24 January 2020
You really can buy anything on Amazon. From batteries to bestsellers, the e-tailer has everything you could ever need for your home – including the house itself. Tapping into the tiny home trend, a downsizing movement that sees residents eschewing chunky mortgages for prefabricated homes, Amazon is now selling a range of DIY dwellings.
Once seen as an inferior alternative to bricks and mortar, prefab homes are experiencing a resurgence as a solution to rising house prices and increasing space restrictions. Delivered part or fully assembled, the buildings dramatically cut construction time and costs and, in some cases, allow owners to move their entire home from one location to another. Flat pack properties sound about as exciting as flat pack furniture, but a new generation of designers are injecting a fresh wave of ideas into the modular market.
Should you wish to avoid parting cash with a corporate overlord (lest we forget the pitiful £220m Amazon paid in UK tax in 2018, despite its £10.9bn revenue – but that’s a different story for a different day...), there are a number of innovative architectural firms and start-ups driving the prefab movement – and their motives are decidedly more ethical and their designs decidedly more desirable.
Brandishing eco-friendly credentials, Birch Le Collaboration by Michigan design company Hygge Supply is a Scandi-style home made almost entirely from sustainable materials – think responsibly-sourced wood panelling and recycled kitchen countertops. It cuts a pretty picture, too, with a minimalist design, black timber panelling and floor-to-ceiling windows. Hygge Supply kits start from $53,000, but you can also stay in the original model currently based in Lake Leelenau, which is listed on AirBnB for £151 a night.
In Estonia, brothers Andreas and Jaak Tiik have created ÖÖD. Merging hotel suite aesthetics with bold design, this two-person prefab spans just 18 sqm in total. Made from steel, insulated glass and wood, and taking fewer than eight hours to build, the tiny home is clad in mirrored glass to allow it to blend into the surrounding landscape. It comes complete with LED lighting, adjustable heating, custom-designed furniture and a BOSE sound system. All new owners need to do is hook it up to water, internet and sewage systems. It is currently only available in Estonia, but the company is considering exporting overseas.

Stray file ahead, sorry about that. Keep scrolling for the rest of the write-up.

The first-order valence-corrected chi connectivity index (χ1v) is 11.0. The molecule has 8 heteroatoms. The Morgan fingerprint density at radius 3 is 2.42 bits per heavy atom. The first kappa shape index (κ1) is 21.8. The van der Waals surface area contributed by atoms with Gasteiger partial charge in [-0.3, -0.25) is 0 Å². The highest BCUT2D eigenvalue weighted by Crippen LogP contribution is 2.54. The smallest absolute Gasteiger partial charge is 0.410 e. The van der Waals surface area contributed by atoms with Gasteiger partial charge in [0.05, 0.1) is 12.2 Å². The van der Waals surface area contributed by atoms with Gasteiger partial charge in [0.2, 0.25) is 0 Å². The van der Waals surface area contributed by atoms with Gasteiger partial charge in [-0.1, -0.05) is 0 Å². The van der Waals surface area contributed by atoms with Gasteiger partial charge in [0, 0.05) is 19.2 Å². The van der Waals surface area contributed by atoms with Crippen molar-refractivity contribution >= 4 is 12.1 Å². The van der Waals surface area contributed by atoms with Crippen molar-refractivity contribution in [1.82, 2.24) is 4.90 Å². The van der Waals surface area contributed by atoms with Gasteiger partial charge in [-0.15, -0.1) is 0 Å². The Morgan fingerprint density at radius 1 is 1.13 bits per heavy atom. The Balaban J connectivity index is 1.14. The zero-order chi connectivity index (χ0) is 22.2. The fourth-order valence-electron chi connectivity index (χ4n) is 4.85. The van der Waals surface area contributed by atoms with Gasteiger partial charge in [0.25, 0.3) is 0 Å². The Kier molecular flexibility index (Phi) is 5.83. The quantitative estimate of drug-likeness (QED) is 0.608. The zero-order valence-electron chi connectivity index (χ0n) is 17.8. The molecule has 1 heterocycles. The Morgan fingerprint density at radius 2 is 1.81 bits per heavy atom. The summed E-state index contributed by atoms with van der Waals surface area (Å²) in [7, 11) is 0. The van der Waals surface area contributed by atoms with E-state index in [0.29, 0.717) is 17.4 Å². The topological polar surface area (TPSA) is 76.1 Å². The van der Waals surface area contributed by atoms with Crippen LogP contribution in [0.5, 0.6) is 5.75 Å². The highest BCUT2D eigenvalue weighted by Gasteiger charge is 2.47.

More striking still is Bert, a truncated treehouse created by architecture studio Precht for Baumbau, a start-up company that plans to expand its offering of tiny homes. Its first foray into the market is a tree trunk-shaped modular home with an eco twist; designed to work off-grid, the building features solar panels on the roof and composting toilets at ground level. Dark interiors have been designed to allow the spherical windows to do the talking.
Not just a means for sustainability, modular homes are increasingly being used as forces for social change. In London and Greater Manchester, the charity Centrepoint is building 300 modular homes for residents of the company’s temporary homelessness accommodation, who are ready to move out but don’t have the funds to do so. Rent will be capped at a third of the tenants' incomes for the first five years, with the first wave of properties expected in 2020.
In Japan, meanwhile, Muji has unveiled a prefab property designed for the country’s ageing population. Dubbed Yō no Ie House, the one-bedroom, one-bathroom home is spread across a single storey (no stairs to tackle in later life) and features an open-plan design, passive solar principles and customisable finishes.
Whether for fun or future proofing, each tiny home builds on the idea of a more diverse, climate-sensitive era of architecture – which these designers intend to champion, one flat-pack property at a time.